Sephora's Shanghai store, the retailer's first in China.

SHANGHAI — It’s easy to find the way to this city’s brand new Sephora shop: Just look for the little black-and-white bags.<BR><BR>Only weeks after the store’s mid-April opening on Huaihai Central Road, a pedestrian-heavy,...

SHANGHAI — It’s easy to find the way to this city’s brand new Sephora shop: Just look for the little black-and-white bags.

Only weeks after the store’s mid-April opening on Huaihai Central Road, a pedestrian-heavy, center-city shopping spot here, the streets surrounding the store were already peppered with Sephora’s distinctive shopping bags. All anyone had to do was follow the trail to find the source, a 3,200-square-foot Sephora boutique that company representatives are calling a “beauty candy store” — a small but diverse mix of skin care, cosmetics, and fragrances that marks the company’s first foray into the China market.

“Beauty is bigger than ever before in China,” said Richard Lim, general manager for Sephora in China. “The demand for beauty products is on the rise. It’s obvious in the amount of investments the major brands already in China are putting into advertising and expansion. But we’re also seeing it in the excitement of our customers.”

The Shanghai Sephora shop, which has been in development for a year, is the first step in the firm’s plans to bring more makeup to China’s masses. Sephora, a division of LVMH Moët Hennessy Louis Vuitton, is planning to open a second store in Shanghai this year and, in 2006, a third Shanghai store as well as a Beijing unit. The retail outlets are operated as a venture between Sephora China and a local partner, Shanghai Jahwa United Co. Ltd.

In a beauty market that’s already getting crowded with local and foreign brands, Sephora is hoping that its “please touch” approach to beauty products will make a splash with Chinese customers. Previously, beauty shopping has been mainly limited to department stores and a small number of single-brand, stand-alone shops and drug stores, where products are often out of reach or tightly sealed shut. Lim said he hoped Sephora’s hands-on philosophy would appeal to Chinese customers, many of whom are still learning about beauty products and looking to experiment with them.

Indeed, customers at the Shanghai shop on a recent weekday seemed taken with trying out the offerings. Young teens dabbed their fingers in pots of eye shadow and blush, the bright shades eliciting giggles as they were swiped on eyelids and cheeks. Middle-aged professionals carefully dabbed on pink lipsticks and pouted in mirrors. And yet despite the obvious popularity of sampling, Lim acknowledged that one obstacle with Chinese consumers is that they still have to be guided to just go ahead and grab.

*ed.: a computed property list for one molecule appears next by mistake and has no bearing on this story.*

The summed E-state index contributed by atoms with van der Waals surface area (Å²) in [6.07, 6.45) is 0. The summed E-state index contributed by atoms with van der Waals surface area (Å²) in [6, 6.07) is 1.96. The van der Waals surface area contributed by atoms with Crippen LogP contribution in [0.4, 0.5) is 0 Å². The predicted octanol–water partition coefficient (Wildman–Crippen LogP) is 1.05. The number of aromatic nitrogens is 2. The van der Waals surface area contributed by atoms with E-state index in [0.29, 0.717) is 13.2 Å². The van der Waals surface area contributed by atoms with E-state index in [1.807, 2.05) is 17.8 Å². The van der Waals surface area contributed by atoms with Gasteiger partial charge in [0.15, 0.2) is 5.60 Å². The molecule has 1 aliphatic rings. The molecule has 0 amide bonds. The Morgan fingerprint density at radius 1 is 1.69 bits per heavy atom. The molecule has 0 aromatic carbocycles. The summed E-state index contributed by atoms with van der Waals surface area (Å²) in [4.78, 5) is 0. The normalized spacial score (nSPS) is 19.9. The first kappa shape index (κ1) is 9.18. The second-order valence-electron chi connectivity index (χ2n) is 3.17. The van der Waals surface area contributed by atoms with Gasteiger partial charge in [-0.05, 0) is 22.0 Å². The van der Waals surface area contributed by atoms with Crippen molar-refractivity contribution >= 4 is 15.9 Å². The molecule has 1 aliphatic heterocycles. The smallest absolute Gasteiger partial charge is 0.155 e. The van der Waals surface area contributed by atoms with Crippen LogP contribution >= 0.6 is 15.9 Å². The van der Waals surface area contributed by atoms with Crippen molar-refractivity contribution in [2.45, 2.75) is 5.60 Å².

This story first appeared in the May 3, 2005 issue of WWD. Subscribe Today.

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“Even though we have samplers and testers on every shelf, people are hesitant to try it because they still don’t know if they are allowed,” Lim said. “They don’t know what’s permissible. Our staff has to really encourage customers to open up the product and try it on their hands or their faces. You still see a lot of hesitation. This is still a very new concept here.”

Sephora is also hoping to win over the market with customer service, a quality not currently found in many Chinese retail stores. All of Sephora’s floor staff must attend a six-week school that gives them a full course in the product range as well as training that will help them approach and assist Chinese customers, who are often very reserved when communicating what they’re looking for.

“We use the same basic approach as we use in the U.S. or Europe, but we have to adapt it to the customer here,” Lim said. “Asians are much more shy when it comes to expressing what they want, and we understand that. In the U.S., you might walk up to a customer and say, ‘Sir, can I help you? Are you having any skin concerns?’ But in China, many people find that question to be too direct. So, we take that one question and adapt it into many questions. We’ll start with a lengthier approach, such as ‘How are you today? My name is so-and-so. I have a new beauty product that I’d like you to try.’ There has to be a lot of small talk to make customers feel comfortable. The concept of our store is open, but the customers are not quite as open yet.”

Sephora’s expansion plans also include introducing brands not otherwise available in the Chinese market. They are already selling Kenzoki, the LVMH-owned skin care line from Japanese fashion house Kenzo. Before the end of the year, other brands will be sold in Sephora for the first time. These include Murad, DermaNew, and Doctor’s Dermatologic Formula from the U.S.; L’Occitane from France, and Seven Meet Myself and Caolion from South Korea. In 2006, other brands, including Smashbox and Nars, are due to arrive on shelves.

Those products will mix with existing offerings from brands like Anna Sui, Clinique, Shiseido, Yue-Sai, and the firm’s own private label line. Lim acknowledges the vast assortment of options is a little overwhelming to China’s customers right now, but said he thinks it’s only a matter of time before the beauty market explodes. After all, he points out, the fashion industry faced some of the same obstacles, and now that market is flourishing.

“With fashion 10 years ago, there weren’t many choices available in China,” he said. “Now, you see a flurry of colors and styles. It’s the same with beauty products. People are starting to look beyond brown and black. They want blue and green and pink as well. They’re learning to experiment, and that’s exciting.”

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